Want to change the world? Don't know where to start? It's ok, we've all been there before. Personally, I felt that way for most of my life until just a few months ago. I discovered a program called the Greenpeace Semester, applied, got accepted, and headed out to Washington D.C for nearly six weeks this past summer. Truthfully, I had little idea of what to expect. As a student interested in environmental policy, the buzz words Greenpeace and Washington D.C. initially lured me into what was the best experience of my life.
Hey Everyone! It is Serafina again, here to announce the next C2C Fellows event! We are bringing the program to Bard College from November 30th-December 2nd. Recent graduates and graduate and undergraduate students from the New York and New England area are invited to attend this workshop event to develop sustainability leadership skills under the direction of Dr. Goodstein, Director of the Bard College Center for Environmental Policy, Dean of the Bard College MBA in Sustainability, economist, and scholar. Accompanying Dr.
Last night the 3rd and final presidential debate was held at Lynn University in Boca Raton, Florida. Young voters from across the state travelled to South Florida to express our demands that candidates break the silence on climate change. We marched and chanted with signs calling on Obama and Romney to speak up against climate change. It was absolutely thrilling to see so many people all in their green Power Vote shirts holding up signs and chanting in support of clean energy. We showed everyone out there that young voters are active in the political process and that we can be energized in support of the issues that matter to us. Climate change is the greatest issue that our generation is facing, and our future is at stake.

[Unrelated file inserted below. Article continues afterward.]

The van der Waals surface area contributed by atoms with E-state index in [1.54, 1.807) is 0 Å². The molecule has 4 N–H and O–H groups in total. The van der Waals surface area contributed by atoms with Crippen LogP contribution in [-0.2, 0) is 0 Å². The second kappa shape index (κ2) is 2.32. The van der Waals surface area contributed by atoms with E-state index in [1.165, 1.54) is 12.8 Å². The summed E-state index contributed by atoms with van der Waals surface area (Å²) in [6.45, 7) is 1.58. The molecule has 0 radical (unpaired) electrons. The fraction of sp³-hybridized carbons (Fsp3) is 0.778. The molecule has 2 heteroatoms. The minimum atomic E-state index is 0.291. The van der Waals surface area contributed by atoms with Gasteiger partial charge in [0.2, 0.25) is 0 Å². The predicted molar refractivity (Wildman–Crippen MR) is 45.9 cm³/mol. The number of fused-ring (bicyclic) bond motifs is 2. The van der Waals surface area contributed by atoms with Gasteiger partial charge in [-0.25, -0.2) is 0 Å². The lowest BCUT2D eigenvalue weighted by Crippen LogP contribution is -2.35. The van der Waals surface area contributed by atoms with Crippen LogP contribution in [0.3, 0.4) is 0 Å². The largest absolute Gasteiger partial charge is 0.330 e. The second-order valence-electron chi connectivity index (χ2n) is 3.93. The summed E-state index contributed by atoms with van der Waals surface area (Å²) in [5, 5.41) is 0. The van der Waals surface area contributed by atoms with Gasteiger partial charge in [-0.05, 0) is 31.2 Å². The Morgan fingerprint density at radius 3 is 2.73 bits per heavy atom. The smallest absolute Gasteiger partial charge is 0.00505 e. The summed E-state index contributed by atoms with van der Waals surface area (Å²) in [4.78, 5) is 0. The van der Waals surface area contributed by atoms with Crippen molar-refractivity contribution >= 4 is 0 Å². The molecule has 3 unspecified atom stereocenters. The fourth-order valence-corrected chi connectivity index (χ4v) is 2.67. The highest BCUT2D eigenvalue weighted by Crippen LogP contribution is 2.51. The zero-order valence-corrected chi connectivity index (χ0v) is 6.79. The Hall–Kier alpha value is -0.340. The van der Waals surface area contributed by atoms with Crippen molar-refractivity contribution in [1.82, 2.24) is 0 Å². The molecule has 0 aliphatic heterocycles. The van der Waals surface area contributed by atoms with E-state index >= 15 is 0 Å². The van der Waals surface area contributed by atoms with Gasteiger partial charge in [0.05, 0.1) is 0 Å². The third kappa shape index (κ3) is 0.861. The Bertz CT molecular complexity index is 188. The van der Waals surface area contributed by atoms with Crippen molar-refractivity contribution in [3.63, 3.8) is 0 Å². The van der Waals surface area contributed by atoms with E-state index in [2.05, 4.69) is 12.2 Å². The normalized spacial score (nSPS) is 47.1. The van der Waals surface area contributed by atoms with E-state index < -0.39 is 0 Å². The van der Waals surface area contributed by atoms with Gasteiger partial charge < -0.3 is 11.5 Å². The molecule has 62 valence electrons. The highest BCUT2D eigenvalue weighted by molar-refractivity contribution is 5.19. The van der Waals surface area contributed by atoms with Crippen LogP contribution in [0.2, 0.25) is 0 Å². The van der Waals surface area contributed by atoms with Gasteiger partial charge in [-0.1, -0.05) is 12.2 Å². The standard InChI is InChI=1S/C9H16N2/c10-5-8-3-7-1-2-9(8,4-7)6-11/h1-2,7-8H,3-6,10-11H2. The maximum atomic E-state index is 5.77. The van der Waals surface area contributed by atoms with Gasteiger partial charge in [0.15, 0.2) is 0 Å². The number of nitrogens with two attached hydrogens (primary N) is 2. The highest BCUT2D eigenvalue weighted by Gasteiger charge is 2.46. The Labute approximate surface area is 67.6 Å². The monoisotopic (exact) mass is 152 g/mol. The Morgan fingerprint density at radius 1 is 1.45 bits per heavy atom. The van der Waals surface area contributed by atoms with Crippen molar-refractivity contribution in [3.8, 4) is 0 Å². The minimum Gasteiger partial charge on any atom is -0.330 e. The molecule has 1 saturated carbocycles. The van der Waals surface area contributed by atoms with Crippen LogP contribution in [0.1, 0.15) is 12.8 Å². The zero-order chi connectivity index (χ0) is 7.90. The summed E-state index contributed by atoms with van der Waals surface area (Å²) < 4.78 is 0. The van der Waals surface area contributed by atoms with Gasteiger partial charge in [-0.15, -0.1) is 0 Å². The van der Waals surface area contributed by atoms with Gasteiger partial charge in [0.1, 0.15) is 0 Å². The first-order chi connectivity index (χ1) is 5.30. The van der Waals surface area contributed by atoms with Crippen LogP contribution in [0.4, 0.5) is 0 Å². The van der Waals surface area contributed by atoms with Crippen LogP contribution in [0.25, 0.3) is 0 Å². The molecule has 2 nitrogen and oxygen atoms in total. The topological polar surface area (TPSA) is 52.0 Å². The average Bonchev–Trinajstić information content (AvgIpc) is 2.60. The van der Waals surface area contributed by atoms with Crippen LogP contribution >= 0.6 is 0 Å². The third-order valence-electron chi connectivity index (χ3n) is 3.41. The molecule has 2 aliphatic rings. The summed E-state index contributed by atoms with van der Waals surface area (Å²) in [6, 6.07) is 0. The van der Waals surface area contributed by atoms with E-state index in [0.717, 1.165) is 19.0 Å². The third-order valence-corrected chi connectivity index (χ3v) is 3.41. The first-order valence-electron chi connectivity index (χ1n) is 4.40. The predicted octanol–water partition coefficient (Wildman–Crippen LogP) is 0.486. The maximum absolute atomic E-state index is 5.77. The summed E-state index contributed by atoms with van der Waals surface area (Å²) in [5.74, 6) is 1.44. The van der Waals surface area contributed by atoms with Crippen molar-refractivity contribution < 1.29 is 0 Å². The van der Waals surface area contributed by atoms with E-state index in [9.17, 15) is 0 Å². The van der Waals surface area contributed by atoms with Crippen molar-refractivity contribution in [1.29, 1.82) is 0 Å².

We were a strong presence last night. We were loud and energized and exciting to speak out against dirty energy. One thing to note is that we weren't the only ones out there. The streets were lined with people raising their voices in support of issues and candidates. It was amazing to see so many voters exciting and active. Power Vote stresses the importance of voting and being an active participant in politics. Our votes are one of the strongest influences we hold. Everyone out there last night understood that. One woman said to me, "It doesn't matter what your opinion is, we're all here expressing our views and respecting each other." People of all age groups, from all walks of life, with diverse (and, at times, opposing) viewpoints understand the importance of being active in teh political process. The fact that students were willing to drive as far as from FAMU and FSU to demand that our candidates stand with us on the issues that matter most is an amazing example of the power and passion of young voters. Last night I was reminded that regardless of the opinions you hold or the person you support, raising your voice and expressing yourself is what matters. That is what democracy looks like.
The coolest thing you can ever do is let your voice be heard. Click here to Vote for Clean Energy and download a FREE copy of our "Power Vote All - Star" podcast with new music from Childish Gambino,Pusha T,Purity Ring and many more. Lets' Get it!!!!!